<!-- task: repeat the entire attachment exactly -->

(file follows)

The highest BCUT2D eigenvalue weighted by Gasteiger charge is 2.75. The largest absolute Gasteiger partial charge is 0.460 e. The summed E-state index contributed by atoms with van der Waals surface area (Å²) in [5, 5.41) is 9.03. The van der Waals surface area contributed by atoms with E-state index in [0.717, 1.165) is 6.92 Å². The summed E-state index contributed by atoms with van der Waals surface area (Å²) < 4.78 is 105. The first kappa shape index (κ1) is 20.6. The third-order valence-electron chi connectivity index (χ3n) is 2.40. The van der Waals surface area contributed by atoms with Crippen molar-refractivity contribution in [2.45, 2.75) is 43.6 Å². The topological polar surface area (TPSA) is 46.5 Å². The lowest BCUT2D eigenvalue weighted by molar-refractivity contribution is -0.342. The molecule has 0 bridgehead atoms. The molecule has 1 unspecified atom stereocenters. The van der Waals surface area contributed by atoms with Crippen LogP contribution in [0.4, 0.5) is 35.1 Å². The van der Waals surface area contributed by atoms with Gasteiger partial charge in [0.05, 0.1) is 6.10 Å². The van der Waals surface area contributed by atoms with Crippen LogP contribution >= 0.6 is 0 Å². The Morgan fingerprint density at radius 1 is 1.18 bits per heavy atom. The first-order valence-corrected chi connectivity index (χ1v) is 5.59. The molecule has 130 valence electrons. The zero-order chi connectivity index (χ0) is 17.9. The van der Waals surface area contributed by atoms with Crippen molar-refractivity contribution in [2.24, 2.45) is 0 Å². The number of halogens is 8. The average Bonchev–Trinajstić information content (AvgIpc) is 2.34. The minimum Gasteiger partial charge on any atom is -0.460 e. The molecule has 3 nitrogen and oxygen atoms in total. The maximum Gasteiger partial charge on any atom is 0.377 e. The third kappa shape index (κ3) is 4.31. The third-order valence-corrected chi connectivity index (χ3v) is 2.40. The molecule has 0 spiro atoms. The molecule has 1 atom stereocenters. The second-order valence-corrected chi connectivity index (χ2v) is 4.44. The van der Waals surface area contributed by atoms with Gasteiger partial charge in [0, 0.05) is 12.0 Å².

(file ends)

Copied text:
The highest BCUT2D eigenvalue weighted by Gasteiger charge is 2.75. The largest absolute Gasteiger partial charge is 0.460 e. The summed E-state index contributed by atoms with van der Waals surface area (Å²) in [5, 5.41) is 9.03. The van der Waals surface area contributed by atoms with E-state index in [0.717, 1.165) is 6.92 Å². The summed E-state index contributed by atoms with van der Waals surface area (Å²) < 4.78 is 105. The first kappa shape index (κ1) is 20.6. The third-order valence-electron chi connectivity index (χ3n) is 2.40. The van der Waals surface area contributed by atoms with Crippen molar-refractivity contribution in [2.45, 2.75) is 43.6 Å². The topological polar surface area (TPSA) is 46.5 Å². The lowest BCUT2D eigenvalue weighted by molar-refractivity contribution is -0.342. The molecule has 0 bridgehead atoms. The molecule has 1 unspecified atom stereocenters. The van der Waals surface area contributed by atoms with Crippen LogP contribution in [0.4, 0.5) is 35.1 Å². The van der Waals surface area contributed by atoms with Gasteiger partial charge in [0.05, 0.1) is 6.10 Å². The van der Waals surface area contributed by atoms with Crippen LogP contribution >= 0.6 is 0 Å². The Morgan fingerprint density at radius 1 is 1.18 bits per heavy atom. The first-order valence-corrected chi connectivity index (χ1v) is 5.59. The molecule has 130 valence electrons. The zero-order chi connectivity index (χ0) is 17.9. The van der Waals surface area contributed by atoms with Crippen molar-refractivity contribution in [2.24, 2.45) is 0 Å². The number of halogens is 8. The average Bonchev–Trinajstić information content (AvgIpc) is 2.34. The minimum Gasteiger partial charge on any atom is -0.460 e. The molecule has 3 nitrogen and oxygen atoms in total. The maximum Gasteiger partial charge on any atom is 0.377 e. The third kappa shape index (κ3) is 4.31. The third-order valence-corrected chi connectivity index (χ3v) is 2.40. The molecule has 0 spiro atoms. The molecule has 1 atom stereocenters. The second-order valence-corrected chi connectivity index (χ2v) is 4.44. The van der Waals surface area contributed by atoms with Gasteiger partial charge in [0, 0.05) is 12.0 Å².